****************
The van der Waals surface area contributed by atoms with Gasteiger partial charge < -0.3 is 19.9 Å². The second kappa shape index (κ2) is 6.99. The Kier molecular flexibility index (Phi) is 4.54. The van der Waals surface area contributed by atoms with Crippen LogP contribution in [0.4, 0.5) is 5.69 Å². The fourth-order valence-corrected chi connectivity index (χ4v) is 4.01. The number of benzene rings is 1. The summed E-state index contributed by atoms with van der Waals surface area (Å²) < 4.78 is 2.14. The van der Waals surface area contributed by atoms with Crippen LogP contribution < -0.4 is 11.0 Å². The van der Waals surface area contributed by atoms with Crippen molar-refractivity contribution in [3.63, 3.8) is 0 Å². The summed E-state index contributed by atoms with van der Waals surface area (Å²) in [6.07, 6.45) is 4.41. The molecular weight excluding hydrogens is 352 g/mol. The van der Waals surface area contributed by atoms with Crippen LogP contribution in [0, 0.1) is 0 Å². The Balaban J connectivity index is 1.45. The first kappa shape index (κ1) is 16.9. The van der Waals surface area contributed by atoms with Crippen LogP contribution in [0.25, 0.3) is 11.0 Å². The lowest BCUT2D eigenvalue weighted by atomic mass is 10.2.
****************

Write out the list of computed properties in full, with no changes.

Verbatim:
The van der Waals surface area contributed by atoms with Gasteiger partial charge < -0.3 is 19.9 Å². The second kappa shape index (κ2) is 6.99. The Kier molecular flexibility index (Phi) is 4.54. The van der Waals surface area contributed by atoms with Crippen LogP contribution in [0.4, 0.5) is 5.69 Å². The fourth-order valence-corrected chi connectivity index (χ4v) is 4.01. The number of benzene rings is 1. The summed E-state index contributed by atoms with van der Waals surface area (Å²) < 4.78 is 2.14. The van der Waals surface area contributed by atoms with Crippen LogP contribution < -0.4 is 11.0 Å². The van der Waals surface area contributed by atoms with Crippen molar-refractivity contribution in [3.63, 3.8) is 0 Å². The summed E-state index contributed by atoms with van der Waals surface area (Å²) in [6.07, 6.45) is 4.41. The molecular weight excluding hydrogens is 352 g/mol. The van der Waals surface area contributed by atoms with Crippen LogP contribution in [0, 0.1) is 0 Å². The Balaban J connectivity index is 1.45. The first kappa shape index (κ1) is 16.9. The van der Waals surface area contributed by atoms with Crippen LogP contribution in [0.25, 0.3) is 11.0 Å². The lowest BCUT2D eigenvalue weighted by atomic mass is 10.2.